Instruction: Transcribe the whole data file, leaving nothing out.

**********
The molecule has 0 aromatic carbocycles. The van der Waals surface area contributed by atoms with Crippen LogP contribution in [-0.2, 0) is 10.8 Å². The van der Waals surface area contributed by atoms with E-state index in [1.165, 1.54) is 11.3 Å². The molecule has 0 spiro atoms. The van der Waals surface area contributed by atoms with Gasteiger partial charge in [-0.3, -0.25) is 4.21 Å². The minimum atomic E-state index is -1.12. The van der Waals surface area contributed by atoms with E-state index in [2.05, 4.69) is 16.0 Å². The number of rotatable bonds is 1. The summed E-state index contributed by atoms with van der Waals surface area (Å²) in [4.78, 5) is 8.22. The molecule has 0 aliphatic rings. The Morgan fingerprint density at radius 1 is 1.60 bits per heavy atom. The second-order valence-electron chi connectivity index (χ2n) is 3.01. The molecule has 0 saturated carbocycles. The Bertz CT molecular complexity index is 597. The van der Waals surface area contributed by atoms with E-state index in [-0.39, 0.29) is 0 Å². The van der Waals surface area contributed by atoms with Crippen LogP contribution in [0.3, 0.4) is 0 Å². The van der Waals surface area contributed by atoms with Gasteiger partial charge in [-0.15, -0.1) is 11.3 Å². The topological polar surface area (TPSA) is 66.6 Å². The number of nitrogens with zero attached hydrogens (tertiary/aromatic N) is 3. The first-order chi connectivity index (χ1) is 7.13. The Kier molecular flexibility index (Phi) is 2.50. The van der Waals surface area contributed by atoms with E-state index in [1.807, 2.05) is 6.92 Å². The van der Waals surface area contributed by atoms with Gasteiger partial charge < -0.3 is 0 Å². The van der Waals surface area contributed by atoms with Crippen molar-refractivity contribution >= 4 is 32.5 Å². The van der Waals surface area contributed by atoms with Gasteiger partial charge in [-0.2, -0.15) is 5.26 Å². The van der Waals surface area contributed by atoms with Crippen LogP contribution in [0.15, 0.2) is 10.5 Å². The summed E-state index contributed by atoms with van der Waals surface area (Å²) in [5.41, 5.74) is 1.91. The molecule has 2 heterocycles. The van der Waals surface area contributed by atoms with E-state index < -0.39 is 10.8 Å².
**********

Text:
The molecule has 0 aromatic carbocycles. The van der Waals surface area contributed by atoms with Crippen LogP contribution in [-0.2, 0) is 10.8 Å². The van der Waals surface area contributed by atoms with E-state index in [1.165, 1.54) is 11.3 Å². The molecule has 0 spiro atoms. The van der Waals surface area contributed by atoms with Gasteiger partial charge in [-0.3, -0.25) is 4.21 Å². The minimum atomic E-state index is -1.12. The van der Waals surface area contributed by atoms with E-state index in [2.05, 4.69) is 16.0 Å². The number of rotatable bonds is 1. The summed E-state index contributed by atoms with van der Waals surface area (Å²) in [4.78, 5) is 8.22. The molecule has 0 aliphatic rings. The Morgan fingerprint density at radius 1 is 1.60 bits per heavy atom. The second-order valence-electron chi connectivity index (χ2n) is 3.01. The molecule has 0 saturated carbocycles. The Bertz CT molecular complexity index is 597. The van der Waals surface area contributed by atoms with E-state index in [-0.39, 0.29) is 0 Å². The van der Waals surface area contributed by atoms with Crippen LogP contribution in [0.3, 0.4) is 0 Å². The van der Waals surface area contributed by atoms with Gasteiger partial charge in [-0.15, -0.1) is 11.3 Å². The topological polar surface area (TPSA) is 66.6 Å². The number of nitrogens with zero attached hydrogens (tertiary/aromatic N) is 3. The first-order chi connectivity index (χ1) is 7.13. The Kier molecular flexibility index (Phi) is 2.50. The van der Waals surface area contributed by atoms with E-state index in [1.807, 2.05) is 6.92 Å². The van der Waals surface area contributed by atoms with Gasteiger partial charge < -0.3 is 0 Å². The van der Waals surface area contributed by atoms with Crippen molar-refractivity contribution >= 4 is 32.5 Å². The van der Waals surface area contributed by atoms with Gasteiger partial charge in [-0.2, -0.15) is 5.26 Å². The van der Waals surface area contributed by atoms with Crippen LogP contribution in [0.15, 0.2) is 10.5 Å². The summed E-state index contributed by atoms with van der Waals surface area (Å²) in [5.41, 5.74) is 1.91. The molecule has 2 heterocycles. The van der Waals surface area contributed by atoms with E-state index < -0.39 is 10.8 Å².